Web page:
Chef Eraj Jayawickreme knew that he wanted to take the culinary path in life from an early age. With the support of his parents, he was able to start pursuing his dreams at the age of 15 when he did a co-op at the King Edward Hotel under Chef John Higgins. That co-up became an apprenticeship. After he finished his training at the King Edward, he took an accelerated culinary program at George Brown College. Jayawickreme worked in a variety of restaurants under well-known Canadian chefs like Michael Potters after graduation.
Canadian Chef Profiles: Eraj Jayawickreme, VG Restaurant & Lounge, Winnipeg MB
Chef Eraj Jayawickreme combines a flair for creative, innovative food with locally sourced ingredients at VG Restaurant & Lounge in the Fairmont Winnipeg Hotel.
Chef Eraj Jayawickreme
Jayawickreme opened his own restaurant at the age of 21 but the partnership dissolved, so he started working as an executive chef to gain knowledge and skill. He says, “I wanted to work in different demographics at different places in the city to see what the eating patterns are and what the average spend would be.”
Jayawickreme focused on working in hotel kitchens after his stints in various restaurants. He was the executive sous chef at Sutton Place Hotel and then worked at the Hilton under Chef Kevin Prendergast. Jayawickreme considers Prendergast to be a mentor of his who helped him to learn about the finer side of management. After that, he had the opportunity to start cooking at the Fairmont Winnipeg, so he seized the chance for a new opportunity.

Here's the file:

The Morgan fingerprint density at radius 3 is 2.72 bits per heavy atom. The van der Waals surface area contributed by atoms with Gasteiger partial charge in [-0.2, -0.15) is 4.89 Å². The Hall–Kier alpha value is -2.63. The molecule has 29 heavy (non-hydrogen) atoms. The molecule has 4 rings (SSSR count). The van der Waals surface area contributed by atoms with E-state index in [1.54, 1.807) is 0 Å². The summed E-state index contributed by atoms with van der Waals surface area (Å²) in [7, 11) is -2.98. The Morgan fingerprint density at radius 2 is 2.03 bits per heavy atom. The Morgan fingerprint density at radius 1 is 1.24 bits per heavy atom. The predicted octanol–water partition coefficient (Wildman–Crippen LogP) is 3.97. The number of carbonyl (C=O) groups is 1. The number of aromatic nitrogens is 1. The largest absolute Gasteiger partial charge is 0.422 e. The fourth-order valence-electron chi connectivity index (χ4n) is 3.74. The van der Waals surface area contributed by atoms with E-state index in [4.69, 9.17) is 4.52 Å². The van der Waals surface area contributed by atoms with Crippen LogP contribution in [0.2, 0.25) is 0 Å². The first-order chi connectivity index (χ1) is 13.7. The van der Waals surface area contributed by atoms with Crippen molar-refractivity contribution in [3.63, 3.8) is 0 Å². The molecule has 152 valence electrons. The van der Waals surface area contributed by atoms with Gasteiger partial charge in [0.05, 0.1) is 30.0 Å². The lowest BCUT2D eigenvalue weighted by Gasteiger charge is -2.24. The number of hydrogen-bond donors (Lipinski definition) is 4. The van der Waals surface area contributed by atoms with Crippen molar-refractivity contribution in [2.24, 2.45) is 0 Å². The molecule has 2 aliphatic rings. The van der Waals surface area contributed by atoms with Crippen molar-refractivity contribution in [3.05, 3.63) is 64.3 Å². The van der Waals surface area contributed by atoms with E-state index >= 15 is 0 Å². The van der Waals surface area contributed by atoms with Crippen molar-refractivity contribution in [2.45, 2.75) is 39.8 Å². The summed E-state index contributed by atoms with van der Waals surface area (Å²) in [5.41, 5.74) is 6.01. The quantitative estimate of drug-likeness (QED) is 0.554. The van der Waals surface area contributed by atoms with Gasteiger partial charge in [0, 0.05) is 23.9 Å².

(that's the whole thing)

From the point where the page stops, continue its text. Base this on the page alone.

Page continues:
One of Jayawickreme’s goals as a chef is to elevate the food at the hotel. He explains, “I’m trying to provide the outlets and even room service with dishes that are more in line with what an independent restaurant would serve as opposed to standard hotel food.”
Jayawickreme has made the decision to work with local Manitoba farmers and artisans in sourcing most of the ingredients that he uses at the restaurant. For example, the chef says, “Last year, I made calls to some farmers in the winter and went through heritage seed catalogs with them. We went chose the seeds that we wanted to grow and they planted them in the spring. We purchased everything that came up exclusively for the hotel. We’ve pickled, cured, salted, dried and fermented all of the produce that we had and we’re going to use it through the coming winter season.”
Crispy frog legs w/ kunafa phyllo, watercress coulis, faro risotto, crispy shallot, foie gras powder.
Having realistic goals about what he can do is part of being a hotel chef. The banquet market won’t support the locally sourced approach as readily but Jayawickreme adds, “For the restaurant and room service I stay as Manitoba centred as I can. We’re at the ninety percent mark for that.”
Molecular gastronomy has a place in Jayawickreme’s food, but he only uses some techniques from that toolbox when he wants to elevate or highlight elements within his dishes rather than creating a whole dish using those techniques.